INTERVIEW Most industry insiders argue that it was only a matter of time before Alexa Chung - tv presenter, model and allround British celebrity darling - launched her own fashion label. But for Alexa Chung, the journey from model to tv presenter to designer muse and now creative director was not as smooth as you may think.

“It was a bit of a shock getting into the business, starting a company from scratch, building a team and seeing all the hard work that goes into making something into a garment,” she admits to FashionUnited, while casually perched on a white sofa in the personal shopping lounge at premium department store de Bijenkorf, in Amsterdam. The model-turned-designer is visiting the city to attend the in-store launch of her second collection ‘Prom Gone Wrong’ and connect with press, shoppers and fans. Dubbed “Lonely Hearts Club”, the store events, which took place at key retail partners from the brand such as Bergdorf Goodman in New York and Smets in Brussels, all lead up to the Alexachung second major presentation taking place this Paris Fashion Week.

Alexa Chung on launching her label: ‘Shit got real pretty quickly’

“It was a bit of a shock getting into the business, starting a company from scratch”

Alexa Chung, Creative Director and founder Alexachung

Although the style-icon has worked on a number of collaborative collections with brands ranging from Madwell to AG jeans and Marks & Spencer, the reality of launching her own brand and taking charge was different than she had previously anticipated. “Shit got real pretty quickly,” she says with a laugh on what it was like taking on the role of creative director. “I had this fantasy that I would just flit around the planet, going back and forth from New York to London. I would look at the collection and say ‘yes, this is fabulous’ and head off to Paris. But it became apparent within 14 days or so that I actually needed to be in London if pretty quickly,” she says with a laugh on what it was like taking on the role of Creative Director. “I had this fantasy that I would just flit around the planet, going back and forth from New York to London. I would look at the collection and say ‘yes, this is fabulous’ and head off to Paris. But it became apparent within 14 days or so that I actually needed to be in London if Alexachung was going to be a success.”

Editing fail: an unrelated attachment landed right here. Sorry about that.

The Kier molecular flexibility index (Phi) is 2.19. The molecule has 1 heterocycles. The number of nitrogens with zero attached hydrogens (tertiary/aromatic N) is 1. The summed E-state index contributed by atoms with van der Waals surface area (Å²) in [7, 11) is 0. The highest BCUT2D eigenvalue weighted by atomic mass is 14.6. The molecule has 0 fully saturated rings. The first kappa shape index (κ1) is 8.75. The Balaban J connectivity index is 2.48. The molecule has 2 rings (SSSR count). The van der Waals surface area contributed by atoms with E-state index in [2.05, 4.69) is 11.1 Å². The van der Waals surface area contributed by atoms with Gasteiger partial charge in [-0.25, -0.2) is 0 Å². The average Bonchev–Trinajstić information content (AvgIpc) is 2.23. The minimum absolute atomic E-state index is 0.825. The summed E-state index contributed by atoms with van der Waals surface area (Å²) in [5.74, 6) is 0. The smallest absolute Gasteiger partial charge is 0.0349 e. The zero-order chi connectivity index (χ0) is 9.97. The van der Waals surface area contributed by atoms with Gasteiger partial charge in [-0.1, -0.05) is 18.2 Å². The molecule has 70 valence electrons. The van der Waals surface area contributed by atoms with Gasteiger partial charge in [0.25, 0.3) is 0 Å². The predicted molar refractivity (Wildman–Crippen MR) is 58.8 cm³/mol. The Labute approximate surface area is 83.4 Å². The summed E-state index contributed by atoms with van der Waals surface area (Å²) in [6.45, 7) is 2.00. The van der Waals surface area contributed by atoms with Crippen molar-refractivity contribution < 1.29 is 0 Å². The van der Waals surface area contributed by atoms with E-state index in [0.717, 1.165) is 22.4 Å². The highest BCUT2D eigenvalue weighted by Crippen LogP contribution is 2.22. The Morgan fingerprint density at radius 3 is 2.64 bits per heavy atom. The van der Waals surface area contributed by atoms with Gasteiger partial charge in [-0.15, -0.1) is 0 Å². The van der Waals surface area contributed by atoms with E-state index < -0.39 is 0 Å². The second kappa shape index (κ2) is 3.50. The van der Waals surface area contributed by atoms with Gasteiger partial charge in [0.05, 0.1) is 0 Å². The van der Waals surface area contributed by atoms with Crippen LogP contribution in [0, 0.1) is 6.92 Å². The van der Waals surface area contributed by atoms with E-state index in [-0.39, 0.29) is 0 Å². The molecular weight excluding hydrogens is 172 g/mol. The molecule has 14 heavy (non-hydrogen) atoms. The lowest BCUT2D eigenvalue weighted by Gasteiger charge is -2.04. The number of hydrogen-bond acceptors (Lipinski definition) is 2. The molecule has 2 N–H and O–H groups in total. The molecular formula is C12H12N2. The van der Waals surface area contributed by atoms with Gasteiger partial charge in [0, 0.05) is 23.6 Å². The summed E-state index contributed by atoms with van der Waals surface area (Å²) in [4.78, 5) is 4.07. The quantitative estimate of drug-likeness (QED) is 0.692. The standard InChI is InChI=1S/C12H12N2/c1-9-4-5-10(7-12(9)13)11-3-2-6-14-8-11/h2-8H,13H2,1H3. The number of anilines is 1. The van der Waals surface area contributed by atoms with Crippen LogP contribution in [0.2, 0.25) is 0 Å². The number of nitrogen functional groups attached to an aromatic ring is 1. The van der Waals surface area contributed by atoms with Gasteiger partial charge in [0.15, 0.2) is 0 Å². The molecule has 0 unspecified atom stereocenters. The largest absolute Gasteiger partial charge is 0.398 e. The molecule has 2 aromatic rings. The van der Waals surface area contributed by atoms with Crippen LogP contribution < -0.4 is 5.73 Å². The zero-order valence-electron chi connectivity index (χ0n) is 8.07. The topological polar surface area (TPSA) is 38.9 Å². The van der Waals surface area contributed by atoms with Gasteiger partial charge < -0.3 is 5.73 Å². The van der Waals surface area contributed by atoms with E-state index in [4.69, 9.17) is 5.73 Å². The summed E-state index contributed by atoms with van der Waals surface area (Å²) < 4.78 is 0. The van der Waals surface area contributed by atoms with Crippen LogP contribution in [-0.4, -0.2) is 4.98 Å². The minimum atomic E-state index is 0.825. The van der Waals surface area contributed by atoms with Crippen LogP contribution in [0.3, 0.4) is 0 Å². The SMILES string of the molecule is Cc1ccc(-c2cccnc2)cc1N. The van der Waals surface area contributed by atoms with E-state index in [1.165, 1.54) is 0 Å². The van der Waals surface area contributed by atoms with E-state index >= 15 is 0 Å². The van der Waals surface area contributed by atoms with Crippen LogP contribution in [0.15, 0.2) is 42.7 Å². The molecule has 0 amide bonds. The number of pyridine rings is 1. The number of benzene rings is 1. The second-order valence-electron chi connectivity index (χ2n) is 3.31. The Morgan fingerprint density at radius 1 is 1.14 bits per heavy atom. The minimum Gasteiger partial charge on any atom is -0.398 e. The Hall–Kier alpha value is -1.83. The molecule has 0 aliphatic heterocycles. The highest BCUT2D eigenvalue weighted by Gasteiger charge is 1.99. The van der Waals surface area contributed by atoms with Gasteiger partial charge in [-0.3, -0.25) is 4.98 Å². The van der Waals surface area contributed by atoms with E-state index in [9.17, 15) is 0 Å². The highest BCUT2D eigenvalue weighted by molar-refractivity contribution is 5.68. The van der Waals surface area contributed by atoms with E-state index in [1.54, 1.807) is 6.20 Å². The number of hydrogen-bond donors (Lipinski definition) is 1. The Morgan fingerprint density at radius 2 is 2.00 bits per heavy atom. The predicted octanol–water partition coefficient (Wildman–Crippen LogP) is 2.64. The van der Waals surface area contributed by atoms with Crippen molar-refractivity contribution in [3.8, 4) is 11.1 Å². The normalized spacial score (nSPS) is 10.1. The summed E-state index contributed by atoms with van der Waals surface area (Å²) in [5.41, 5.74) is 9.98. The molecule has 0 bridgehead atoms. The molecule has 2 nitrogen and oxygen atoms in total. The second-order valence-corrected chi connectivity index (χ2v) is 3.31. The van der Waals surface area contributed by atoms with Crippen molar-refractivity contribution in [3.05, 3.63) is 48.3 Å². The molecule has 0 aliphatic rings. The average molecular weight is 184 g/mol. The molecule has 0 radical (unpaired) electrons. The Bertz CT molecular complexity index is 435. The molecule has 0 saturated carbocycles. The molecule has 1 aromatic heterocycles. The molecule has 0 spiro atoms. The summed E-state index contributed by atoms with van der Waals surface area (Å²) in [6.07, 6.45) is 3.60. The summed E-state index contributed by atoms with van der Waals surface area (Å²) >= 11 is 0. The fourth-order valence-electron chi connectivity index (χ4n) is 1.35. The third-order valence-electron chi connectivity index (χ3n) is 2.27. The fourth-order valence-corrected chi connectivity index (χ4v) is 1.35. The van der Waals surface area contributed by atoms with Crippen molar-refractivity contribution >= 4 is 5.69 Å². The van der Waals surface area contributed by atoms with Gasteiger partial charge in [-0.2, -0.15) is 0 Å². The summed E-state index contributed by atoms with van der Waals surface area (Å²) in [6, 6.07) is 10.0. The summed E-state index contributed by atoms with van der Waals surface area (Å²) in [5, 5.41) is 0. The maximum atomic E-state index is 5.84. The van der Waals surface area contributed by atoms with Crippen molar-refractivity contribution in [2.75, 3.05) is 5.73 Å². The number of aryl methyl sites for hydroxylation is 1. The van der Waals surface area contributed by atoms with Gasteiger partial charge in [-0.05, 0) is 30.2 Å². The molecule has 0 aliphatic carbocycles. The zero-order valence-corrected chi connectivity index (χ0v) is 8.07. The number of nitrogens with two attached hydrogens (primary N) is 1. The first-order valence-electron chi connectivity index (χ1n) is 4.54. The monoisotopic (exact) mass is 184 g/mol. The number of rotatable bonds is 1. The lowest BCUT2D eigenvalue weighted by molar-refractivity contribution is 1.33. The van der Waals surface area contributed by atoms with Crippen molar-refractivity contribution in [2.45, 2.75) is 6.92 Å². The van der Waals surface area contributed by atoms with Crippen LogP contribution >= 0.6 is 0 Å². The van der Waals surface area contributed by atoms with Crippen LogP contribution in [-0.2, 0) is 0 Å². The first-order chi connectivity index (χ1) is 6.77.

She moved back to London and set about creating her own business, in her own way, securing investment from Pembroke VCT, managing partner and co-founder of equity firm Oakley Capital, Peter Dubens as well as an unnamed group of high-net-worth individuals. Chung also hired Edwin Bodson, former head of Haider Ackermann and Ann Demeulemeester, as the brand’s managing director, who was sold on her vision for her brand within an hour of meeting her. “It was so refreshing to meet someone as dedicated as she was to launching her own brand,” he reveals to FashionUnited over the phone. “It was really inspiring to me.”

Alexa Chung on launching her label: ‘Shit got real pretty quickly’

Alexa Chung on the reality of launching her own brand Alexachung

The two have become so close that Chung refers to him as ‘Dad’, even though he is two years younger than she is. “I will admit that I did feel a little overprotective of her at the beginning, but with time she has really flourished in her role as the brand’s creative director,” says Bodson. Chung agrees, even though she does struggle with certain areas of the role. “It took a while for me to be comfortable with responsibility, which still is weird - I am not necessarily really comfortable with it yet, to be honest - I am always trying to palm it off onto someone else. Which is why I call Edwin my boss even though I am technically his boss,” she reveals with a chuckle.